The complex paths of taxation are not a problem for us.
Gain peace of mind with experts, plan your strategy!

Articles similaires

Découvrez nos articles similaires, mais n’oubliez pas de nous contacter, c’est mieux !

France’s tax police: towards a repressive tax policy

The fight against tax fraud has become a major preoccupation for tax authorities in France. In response to this problem, the government has introduced a new tool: the tax police. This measure is an important step in the crackdown on tax crime, which is becoming increasingly severe. In this article, we’ll look at the introduction of the tax police in France and its impact on tax policy, as well as the importance of calling on the services of a tax lawyer specializing in criminal tax matters.

What is the annual 3% contribution on real estate?

Legal entities that own real estate in France are subject to a tax of 3% on the value of their properties. This tax on the fair market value of real estate was introduced by the 1983 Finance Law with the objective of ensuring visibility of the chains of ownership of properties by French and foreign entities, allowing the identification of shareholders and thereby verifying the proper application of the Wealth Tax (ISF), now replaced by the Real Estate Wealth Tax (IFI).

What debts are deductible under the IFI?

Debts on taxable (real estate) assets are deductible from the value of these assets for IFI purposes. However, this deductibility is excluded by law if the debts are not related to taxable real estate assets. This is the case, for example, for debts incurred to maintain the family’s lifestyle, to acquire non-taxable assets (such as a business) or exempt assets (such as premises used by a taxpayer for professional purposes).

VAT: towards the end of reduced rates?

Faced with inflation, the energy crisis and environmental challenges, there is a strong temptation to implement general or targeted VAT cuts. However, in its report on VAT, the Conseil des prélèvements obligatoires (CPO) points out that these reduced rates are costly for public finances, economically inefficient and rarely evaluated. Explanations.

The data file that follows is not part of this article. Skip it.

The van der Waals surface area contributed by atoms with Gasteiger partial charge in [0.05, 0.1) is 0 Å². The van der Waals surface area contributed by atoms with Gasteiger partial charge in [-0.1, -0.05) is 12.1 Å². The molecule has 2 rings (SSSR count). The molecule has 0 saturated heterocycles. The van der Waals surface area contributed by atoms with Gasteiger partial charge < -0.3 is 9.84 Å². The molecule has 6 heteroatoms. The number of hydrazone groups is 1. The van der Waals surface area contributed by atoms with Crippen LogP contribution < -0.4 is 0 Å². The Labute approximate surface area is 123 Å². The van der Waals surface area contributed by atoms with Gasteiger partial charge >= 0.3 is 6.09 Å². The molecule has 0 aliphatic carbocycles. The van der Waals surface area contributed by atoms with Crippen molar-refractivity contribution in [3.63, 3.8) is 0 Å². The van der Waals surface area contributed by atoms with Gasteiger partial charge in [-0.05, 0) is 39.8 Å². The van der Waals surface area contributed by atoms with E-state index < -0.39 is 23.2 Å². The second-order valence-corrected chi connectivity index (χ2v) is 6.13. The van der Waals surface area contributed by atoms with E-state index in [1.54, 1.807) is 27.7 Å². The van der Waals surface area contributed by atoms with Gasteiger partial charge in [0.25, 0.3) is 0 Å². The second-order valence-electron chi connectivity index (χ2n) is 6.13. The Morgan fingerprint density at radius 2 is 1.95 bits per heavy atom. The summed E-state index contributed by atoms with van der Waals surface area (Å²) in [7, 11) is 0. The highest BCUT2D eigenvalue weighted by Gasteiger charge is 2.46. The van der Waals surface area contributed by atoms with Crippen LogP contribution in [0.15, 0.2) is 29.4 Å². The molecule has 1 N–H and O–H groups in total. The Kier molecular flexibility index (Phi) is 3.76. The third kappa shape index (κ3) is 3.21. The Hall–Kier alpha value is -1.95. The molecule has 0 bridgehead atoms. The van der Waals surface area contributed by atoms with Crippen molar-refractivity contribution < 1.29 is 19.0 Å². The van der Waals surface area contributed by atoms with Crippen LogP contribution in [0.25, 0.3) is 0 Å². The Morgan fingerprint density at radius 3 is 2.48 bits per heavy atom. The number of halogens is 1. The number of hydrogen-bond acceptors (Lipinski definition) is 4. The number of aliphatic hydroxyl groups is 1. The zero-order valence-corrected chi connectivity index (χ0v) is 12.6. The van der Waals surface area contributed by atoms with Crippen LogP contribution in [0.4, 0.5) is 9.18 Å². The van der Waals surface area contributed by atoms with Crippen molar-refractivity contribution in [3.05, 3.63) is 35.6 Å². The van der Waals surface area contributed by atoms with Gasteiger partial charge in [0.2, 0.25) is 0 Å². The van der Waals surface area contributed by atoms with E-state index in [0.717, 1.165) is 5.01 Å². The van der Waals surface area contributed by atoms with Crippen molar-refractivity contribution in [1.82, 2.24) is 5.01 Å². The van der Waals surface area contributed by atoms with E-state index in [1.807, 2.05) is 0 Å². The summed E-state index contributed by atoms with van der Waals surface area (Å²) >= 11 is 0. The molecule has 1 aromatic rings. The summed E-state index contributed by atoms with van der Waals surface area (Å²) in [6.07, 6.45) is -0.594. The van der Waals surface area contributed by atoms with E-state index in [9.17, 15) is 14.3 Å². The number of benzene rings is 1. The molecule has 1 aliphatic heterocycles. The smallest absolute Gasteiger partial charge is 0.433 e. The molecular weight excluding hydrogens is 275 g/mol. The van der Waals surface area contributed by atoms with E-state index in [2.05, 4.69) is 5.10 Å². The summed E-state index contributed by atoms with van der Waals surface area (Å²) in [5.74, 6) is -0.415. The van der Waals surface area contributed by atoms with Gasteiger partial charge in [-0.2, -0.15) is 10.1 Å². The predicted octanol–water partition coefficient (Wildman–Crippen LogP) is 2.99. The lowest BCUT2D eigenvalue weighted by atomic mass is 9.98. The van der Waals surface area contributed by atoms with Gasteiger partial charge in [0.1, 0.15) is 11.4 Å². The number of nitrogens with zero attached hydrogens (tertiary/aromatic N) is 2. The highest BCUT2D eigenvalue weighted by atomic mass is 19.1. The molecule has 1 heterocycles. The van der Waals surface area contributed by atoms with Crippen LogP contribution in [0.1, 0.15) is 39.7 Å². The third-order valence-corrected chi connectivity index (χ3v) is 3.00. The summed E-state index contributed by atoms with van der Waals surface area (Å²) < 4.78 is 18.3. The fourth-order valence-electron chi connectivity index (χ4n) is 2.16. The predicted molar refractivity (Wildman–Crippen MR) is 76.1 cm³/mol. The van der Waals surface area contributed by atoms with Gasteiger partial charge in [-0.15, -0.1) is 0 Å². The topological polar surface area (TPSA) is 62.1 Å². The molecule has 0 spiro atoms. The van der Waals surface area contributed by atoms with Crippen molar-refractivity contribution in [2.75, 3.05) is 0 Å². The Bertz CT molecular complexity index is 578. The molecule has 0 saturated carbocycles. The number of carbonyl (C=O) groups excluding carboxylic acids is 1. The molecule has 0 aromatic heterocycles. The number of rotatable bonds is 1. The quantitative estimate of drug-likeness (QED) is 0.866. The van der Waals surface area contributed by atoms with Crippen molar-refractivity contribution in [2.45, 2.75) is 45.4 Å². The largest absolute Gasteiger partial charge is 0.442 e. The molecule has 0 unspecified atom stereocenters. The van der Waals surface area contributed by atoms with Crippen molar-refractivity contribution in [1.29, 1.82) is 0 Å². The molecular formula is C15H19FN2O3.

How should Canadian trust assets be taxed?

How should Canadian trust assets be taxed?

For several years now, the French tax authorities have been looking into a number of cases of potential tax fraud involving large French fortunes. They are said to have used Canadian trusts, via the Blue Bridge wealth management company, to evade French wealth tax.
However, in ruling no. 21/10189 of February 6, 2023, the Paris Court of Appeal held that the assets of a Canadian trust were only taxable in Canada and not in France, thus ruling out the possibility of tax fraud. Explanations.

Patronage and taxes: how to benefit from a tax reduction to support causes close to your heart

Corporate philanthropy is an increasingly common practice in the business world, involving the provision of financial support to associations and foundations, without expecting anything in return. In addition to contributing to philanthropic causes, corporate philanthropy also offers attractive tax benefits for companies. However, it is important to distinguish patronage from sponsorship, which is more of a commercial activity with direct rewards.